An elderly Irish woman who grew up in an orphanage managed to finally track down her 103-year-old mum after 60 years of searching.
81-year-old Eileen Macken spent her childhood at Kirwan House orphanage in Dublin, but when she reached the age of 19 she decided to try and track down her biological mother.
After decades with no luck, last year the elderly woman called in to RTÉ’s Liveline show in a final push to find her mother, though by that point Eileen naturally presumed her birth mother had passed away.
A genealogist reportedly heard the pensioner’s pleas on the radio and contacted Eileen to offer his help. For over a year, the pair worked together to try and learn more about the 81-year-old’s roots.
"I think I am Ireland's oldest orphan" says 80-year-old Eileen Macken. Born in the Bethany Home and moved to Kirwan House at 2. Given someone else's birth cert at 16 and lived under that identity for 60 years. Found out, after DNA, the family she thought was hers was not. #Shame pic.twitter.com/ZInfqvaYMe
— Stay With Me Exhibition (@mynamesisbridge) June 30, 2018
Eileen is happily married to husband Ronald, with who she has two daughters and a son, but according to the Irish Post the orphaned woman has said she had always longed to have other blood relatives.
Incredibly, with the help of modern DNA testing, the genealogist was able to identify the Irish woman’s biological mother earlier this month. Even better than that, Eileen found out her mother is alive and well at the grand old age of 103.
Speaking to presenter Joe Duffy on RTÉ Radio 1, as reported in the Irish Post, the 81-year-old expressed her shock and delight at hearing the good news:
I can’t believe it, and when I got the word that she was alive, all I want to do is to meet her.
My mum is 103 and she will soon be 104. I spoke to her on the phone but she couldn’t hear me. She’s a bit like myself, Joe, I’ve only one good ear.
I’d love to go on a big mountain and scream it out to everybody, ‘I’m not an orphan anymore!’
The long-lost mother and daughter have since shared a phone call, but the pair had difficulty hearing each other over the line.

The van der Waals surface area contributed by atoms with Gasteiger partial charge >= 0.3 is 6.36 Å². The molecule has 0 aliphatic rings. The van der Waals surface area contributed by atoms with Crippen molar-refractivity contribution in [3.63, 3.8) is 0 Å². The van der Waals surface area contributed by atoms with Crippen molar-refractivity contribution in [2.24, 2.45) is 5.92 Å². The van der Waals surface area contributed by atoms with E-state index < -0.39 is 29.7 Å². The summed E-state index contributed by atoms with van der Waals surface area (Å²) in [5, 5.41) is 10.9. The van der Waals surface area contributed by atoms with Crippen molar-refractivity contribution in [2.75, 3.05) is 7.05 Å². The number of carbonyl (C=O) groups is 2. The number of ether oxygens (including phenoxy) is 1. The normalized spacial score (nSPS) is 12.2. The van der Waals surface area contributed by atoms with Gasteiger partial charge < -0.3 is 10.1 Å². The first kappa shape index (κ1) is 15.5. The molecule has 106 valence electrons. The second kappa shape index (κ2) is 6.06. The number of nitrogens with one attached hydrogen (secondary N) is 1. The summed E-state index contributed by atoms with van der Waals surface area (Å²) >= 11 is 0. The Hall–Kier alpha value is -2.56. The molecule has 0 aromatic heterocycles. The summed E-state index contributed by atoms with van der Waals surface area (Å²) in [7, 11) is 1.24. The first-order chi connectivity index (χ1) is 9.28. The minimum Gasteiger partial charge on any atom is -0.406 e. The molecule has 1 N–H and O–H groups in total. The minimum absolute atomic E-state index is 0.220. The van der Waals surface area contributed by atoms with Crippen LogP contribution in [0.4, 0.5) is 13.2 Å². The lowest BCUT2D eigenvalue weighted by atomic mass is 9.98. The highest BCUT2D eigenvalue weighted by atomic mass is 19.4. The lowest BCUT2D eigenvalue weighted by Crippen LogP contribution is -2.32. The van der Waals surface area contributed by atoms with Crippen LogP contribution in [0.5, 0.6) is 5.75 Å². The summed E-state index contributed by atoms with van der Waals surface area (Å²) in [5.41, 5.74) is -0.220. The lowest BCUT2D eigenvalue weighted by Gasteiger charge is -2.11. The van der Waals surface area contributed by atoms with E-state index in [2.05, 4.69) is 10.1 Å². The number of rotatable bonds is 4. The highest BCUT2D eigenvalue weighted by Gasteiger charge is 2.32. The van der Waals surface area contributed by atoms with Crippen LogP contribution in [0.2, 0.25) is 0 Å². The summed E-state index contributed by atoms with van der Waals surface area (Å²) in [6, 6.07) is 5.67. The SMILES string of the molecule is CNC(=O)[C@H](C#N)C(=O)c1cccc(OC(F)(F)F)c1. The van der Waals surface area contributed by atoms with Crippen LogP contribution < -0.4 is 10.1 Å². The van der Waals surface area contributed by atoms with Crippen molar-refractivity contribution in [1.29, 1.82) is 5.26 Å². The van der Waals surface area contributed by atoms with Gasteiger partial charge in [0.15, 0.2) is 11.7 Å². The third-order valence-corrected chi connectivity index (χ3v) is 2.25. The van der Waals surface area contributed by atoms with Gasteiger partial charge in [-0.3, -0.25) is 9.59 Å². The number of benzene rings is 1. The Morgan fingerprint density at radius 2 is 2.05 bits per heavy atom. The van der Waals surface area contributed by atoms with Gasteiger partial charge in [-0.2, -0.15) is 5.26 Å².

Unfortunately, she lives across the water but two of my cousins have decided to help me… they know that all I want is to see her.
I don’t want to upset anybody, I won’t give any names or anything.
As well as finding her birth mother, the Irish woman learned she also has two half-brothers.
Explaining how the discovery has changed her life, Eileen said:
I think I have two half brothers. I’d say they’re in their mid 70s. The brothers are like myself only younger, probably about 20 years younger.
The sadness that goes with being alone is there even to this day. Different things would set me off, I’d say, ‘if only I had a brother, if only I had a sister’, I think it’s just within you that you have no blood relatives.
But I have now. I’m the happiest person alive. I really am.
Eileen’s next step in reconnecting with her mother will be travelling to meet her face-to-face, but the Irish woman has recently undergone an operation and so is unable to travel just yet.
Still, she has said ‘time is of the essence’, and is excited to learn more about her family so her children can ‘know who their grandmother was, their grandpeople, and their great-great grandpeople’.
What a happy ending!
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Emily Brown first began delivering important news stories aged just 13, when she launched her career with a paper round. She graduated with a BA Hons in English Language in the Media from Lancaster University, and went on to become a freelance writer and blogger. Emily contributed to The Sunday Times Travel Magazine and Student Problems before becoming a journalist at UNILAD, where she works on breaking news as well as longer form features.